2018, October 8-9: Opposing Crescents #astronomy #moon #opposingcrescents

Opposing Crescents (Credit)

 

Opposing Crescents (October 8-October 9): The morning of October 8 and the evening of October 9 present an opportunity to see very thin crescent moons, a waning crescent followed by a waxing crescent – opposing crescents. The two windows to see the two crescents are very narrow, weather dependent, and location critical.  The western wild fires and dust from the fall harvest could influence whether the crescents are visible as well.  Observing the crescents may require you to change locations.  The shortest reported interval for viewing opposing crescents is 34.6 hours by Robert C. Victor, former staff astronomer at Abrams Planetarium, Michigan State University.  This 2018 interval is about 36.3 hours.  Not a record, but certainly a test of observing skills.  Shortest intervals occur when the New moon occurs near perigee, hence moving its fastest between the two visible crescents.  Because the moon’s crescent is less than 1% illuminated, knowing the moon’s altitude and azimuth are essential.   When I asked Mr. Victor about the observing prospects, he made this analysis for my location:

The October pair is worth a try, because the timing of the New Moon for U.S. is good, and the Moon passes well north of the Sun at New. Where will you be on Oct. 8 and 9? If at your hometown, then at morning civil twilight on Oct. 8 at 06:28 CDT, the Moon will be at azimuth 91.1 deg, alt. 3.2 deg (corrected for refraction), and it will have a topocentric elongation of 9.1 degrees and be 16 hrs 19 min before New. You can preview the Moon’s location of that time by observing the Sun from the same site on Sept. 20 at 6:57 a.m.  You can start looking for the Sun earlier that morning, and where/whenever you see the Sun just above the eastern horizon relative to your horizon landscape on Sept. 20, the Moon on Oct. 8 will appear in very nearly the same place (azimuth and altitude) 29 minutes earlier. For example, if you see the Sun at 6:57 a.m. CDT on Sept. 20, then the Moon will appear in almost exactly the same place at 6:28 a.m. on Oct. 8. I used Xephem software to calculate all that.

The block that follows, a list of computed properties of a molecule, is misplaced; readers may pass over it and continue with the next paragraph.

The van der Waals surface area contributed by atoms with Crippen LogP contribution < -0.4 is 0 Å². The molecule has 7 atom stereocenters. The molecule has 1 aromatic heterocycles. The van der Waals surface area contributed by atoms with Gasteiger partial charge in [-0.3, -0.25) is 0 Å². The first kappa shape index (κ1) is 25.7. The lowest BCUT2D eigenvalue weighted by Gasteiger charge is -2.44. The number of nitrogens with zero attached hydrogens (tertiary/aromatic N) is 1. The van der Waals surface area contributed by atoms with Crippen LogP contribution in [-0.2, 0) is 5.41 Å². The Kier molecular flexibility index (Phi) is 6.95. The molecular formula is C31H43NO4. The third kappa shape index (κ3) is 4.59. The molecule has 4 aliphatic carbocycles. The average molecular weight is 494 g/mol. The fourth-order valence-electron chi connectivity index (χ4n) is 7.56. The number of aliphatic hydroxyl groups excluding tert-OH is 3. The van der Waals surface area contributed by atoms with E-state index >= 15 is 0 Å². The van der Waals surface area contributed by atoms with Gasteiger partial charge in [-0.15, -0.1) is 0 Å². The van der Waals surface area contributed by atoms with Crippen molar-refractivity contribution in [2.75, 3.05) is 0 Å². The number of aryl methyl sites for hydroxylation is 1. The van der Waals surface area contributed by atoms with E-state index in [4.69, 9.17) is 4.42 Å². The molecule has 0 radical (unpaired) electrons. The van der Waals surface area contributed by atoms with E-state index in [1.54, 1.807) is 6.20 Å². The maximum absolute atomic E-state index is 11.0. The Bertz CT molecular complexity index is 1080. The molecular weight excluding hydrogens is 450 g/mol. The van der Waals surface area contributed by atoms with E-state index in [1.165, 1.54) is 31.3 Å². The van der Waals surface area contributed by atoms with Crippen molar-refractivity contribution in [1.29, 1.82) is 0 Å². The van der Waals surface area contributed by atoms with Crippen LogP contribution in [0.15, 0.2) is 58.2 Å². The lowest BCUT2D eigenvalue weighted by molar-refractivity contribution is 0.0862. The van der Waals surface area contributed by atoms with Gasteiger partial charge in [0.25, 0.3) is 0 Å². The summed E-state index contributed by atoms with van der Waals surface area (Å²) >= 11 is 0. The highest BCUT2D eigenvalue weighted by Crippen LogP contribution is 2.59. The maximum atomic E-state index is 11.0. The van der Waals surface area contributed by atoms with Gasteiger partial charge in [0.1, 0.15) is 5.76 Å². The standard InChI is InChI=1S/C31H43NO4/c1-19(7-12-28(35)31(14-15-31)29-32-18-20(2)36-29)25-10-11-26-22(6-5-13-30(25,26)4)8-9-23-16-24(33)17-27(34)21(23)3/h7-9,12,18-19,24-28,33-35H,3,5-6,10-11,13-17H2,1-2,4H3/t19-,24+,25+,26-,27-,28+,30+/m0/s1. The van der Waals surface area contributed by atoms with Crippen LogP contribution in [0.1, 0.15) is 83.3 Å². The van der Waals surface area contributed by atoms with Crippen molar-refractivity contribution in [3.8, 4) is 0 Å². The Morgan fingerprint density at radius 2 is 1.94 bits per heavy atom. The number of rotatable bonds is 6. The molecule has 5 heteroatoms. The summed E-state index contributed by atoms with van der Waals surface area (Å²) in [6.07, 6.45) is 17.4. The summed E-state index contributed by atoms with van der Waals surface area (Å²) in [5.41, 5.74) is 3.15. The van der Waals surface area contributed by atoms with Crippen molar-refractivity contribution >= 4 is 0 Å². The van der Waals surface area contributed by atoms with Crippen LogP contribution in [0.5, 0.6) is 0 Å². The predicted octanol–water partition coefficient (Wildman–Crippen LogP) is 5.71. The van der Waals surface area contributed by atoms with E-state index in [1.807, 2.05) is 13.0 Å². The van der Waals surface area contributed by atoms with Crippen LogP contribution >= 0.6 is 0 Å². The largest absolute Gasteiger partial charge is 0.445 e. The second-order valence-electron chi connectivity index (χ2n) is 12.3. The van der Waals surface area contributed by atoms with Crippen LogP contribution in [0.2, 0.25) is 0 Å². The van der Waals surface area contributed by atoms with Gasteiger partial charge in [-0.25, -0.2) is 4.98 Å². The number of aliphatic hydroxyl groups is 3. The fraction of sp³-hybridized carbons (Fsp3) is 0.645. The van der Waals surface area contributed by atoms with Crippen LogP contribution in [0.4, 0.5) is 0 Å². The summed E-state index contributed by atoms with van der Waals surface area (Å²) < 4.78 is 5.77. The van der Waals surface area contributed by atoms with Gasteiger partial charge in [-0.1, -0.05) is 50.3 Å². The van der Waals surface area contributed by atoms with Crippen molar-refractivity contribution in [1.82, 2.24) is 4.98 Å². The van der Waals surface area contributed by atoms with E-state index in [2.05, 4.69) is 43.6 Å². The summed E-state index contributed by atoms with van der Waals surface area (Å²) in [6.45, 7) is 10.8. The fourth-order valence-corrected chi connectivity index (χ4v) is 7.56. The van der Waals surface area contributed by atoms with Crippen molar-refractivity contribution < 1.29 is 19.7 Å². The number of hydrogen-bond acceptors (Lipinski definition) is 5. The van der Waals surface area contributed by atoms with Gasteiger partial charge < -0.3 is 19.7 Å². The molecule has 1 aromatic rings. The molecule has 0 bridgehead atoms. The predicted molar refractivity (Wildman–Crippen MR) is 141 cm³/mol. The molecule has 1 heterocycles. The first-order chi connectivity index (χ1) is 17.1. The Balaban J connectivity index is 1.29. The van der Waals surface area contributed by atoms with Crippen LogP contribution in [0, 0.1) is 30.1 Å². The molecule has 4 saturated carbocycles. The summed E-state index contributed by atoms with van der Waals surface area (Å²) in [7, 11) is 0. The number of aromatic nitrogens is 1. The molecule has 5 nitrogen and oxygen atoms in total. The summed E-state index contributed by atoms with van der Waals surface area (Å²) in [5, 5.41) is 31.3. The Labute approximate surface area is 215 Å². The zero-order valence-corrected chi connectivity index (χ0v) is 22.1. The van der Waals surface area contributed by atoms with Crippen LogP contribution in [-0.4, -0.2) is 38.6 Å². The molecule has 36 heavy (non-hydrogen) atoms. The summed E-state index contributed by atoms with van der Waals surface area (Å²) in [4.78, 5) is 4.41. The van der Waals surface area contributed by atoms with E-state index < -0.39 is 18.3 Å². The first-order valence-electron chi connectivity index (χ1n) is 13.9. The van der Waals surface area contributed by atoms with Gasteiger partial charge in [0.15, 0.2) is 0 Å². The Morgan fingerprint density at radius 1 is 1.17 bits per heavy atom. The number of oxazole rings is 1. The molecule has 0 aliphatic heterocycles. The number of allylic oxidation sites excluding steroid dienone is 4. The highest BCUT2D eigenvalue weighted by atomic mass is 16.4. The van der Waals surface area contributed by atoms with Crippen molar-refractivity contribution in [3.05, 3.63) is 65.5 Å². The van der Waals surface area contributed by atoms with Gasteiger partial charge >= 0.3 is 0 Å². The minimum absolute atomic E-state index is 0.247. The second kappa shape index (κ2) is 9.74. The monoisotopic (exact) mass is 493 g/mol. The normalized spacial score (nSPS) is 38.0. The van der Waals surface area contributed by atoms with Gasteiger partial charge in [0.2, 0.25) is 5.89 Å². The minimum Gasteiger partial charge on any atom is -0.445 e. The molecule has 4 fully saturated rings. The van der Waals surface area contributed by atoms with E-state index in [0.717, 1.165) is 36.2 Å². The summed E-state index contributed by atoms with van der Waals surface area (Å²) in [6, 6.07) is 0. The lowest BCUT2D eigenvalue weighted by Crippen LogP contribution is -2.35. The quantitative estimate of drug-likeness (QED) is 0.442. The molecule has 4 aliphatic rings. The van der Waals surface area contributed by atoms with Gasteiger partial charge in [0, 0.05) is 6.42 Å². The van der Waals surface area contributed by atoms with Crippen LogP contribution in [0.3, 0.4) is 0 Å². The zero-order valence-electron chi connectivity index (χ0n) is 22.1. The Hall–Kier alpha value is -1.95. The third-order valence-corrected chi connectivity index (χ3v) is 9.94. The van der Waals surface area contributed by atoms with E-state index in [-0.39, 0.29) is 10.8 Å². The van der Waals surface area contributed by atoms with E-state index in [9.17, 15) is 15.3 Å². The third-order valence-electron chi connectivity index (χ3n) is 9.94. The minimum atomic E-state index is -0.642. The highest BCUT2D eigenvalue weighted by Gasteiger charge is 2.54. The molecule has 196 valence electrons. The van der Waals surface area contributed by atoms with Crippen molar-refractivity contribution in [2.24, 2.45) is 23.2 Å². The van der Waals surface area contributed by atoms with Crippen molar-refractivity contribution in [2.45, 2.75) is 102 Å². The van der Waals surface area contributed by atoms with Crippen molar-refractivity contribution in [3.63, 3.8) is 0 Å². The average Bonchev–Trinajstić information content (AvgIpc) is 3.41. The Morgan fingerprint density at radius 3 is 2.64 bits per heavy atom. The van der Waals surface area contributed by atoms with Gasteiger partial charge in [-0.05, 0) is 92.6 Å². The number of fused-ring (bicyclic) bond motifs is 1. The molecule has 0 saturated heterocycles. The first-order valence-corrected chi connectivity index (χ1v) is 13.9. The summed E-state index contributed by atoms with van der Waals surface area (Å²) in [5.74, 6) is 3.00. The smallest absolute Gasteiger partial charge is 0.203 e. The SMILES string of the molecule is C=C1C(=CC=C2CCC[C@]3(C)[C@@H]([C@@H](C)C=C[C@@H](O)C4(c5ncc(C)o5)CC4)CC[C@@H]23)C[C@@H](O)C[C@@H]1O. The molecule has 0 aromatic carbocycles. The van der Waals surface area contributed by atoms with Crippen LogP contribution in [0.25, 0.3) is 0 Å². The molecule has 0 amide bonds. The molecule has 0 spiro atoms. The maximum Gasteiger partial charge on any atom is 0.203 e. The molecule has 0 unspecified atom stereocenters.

From your location, the Moon at evening civil twilight on Tuesday, October 9, at 6:49 p.m. CDT, will be at azimuth 259.2 deg., altitude 2.5 deg., with a topocentric elongation of 11.2 degrees and an age of 20 hr 02 min. Just by an unusual coincidence, the Moon’s declination at the time it can be viewed that evening is almost precisely the same as the Sun’s. So you can preview the Moon’s location simply by noting the Sun’s location 45 minutes earlier. For example, note the Sun’s location at 6:04 p.m. (17 minutes before sunset), and the Moon will be there 45 minutes later, at 6:49 p.m.

So even for a very experienced sky watcher, some planning is necessary.

Using a planetarium program like Stellarium (stellarium.org) to calculate the crescents’ positions is helpful.  Using Google Sky during your observing may help.  Use the USNO’s online calculator  (http://aa.usno.navy.mil/data/docs/RS_OneDay.php), use Form B, to calculate the moon’s rising and setting times, and the moon’s rising and setting azimuths for your specific latitude.  On October 8, look east about 45 minutes before sunrise.  The moon is 5° up.  On the evening of the next day, about 20 minutes after sunset, look west. Mercury is 5.5° to the lower left of the very thin moon. To prepare for this, follow the moon in the morning sky as outlined in our daily notes that follow.  As the moon approaches Regulus, this should give you some indication whether you have a clear horizon for the morning observation.  On the evenings of October 7 and October 8, look for Mercury about 20 minutes after sunset.  This, again, indicates whether you have a clear horizon for the evening crescent.  For the morning observation, note the last time you see the crescent.  For the second observation record the time you first see the emerging moon.  If you view either crescent, please enter your observations here: https://tinyurl.com/opposing-crescents-2018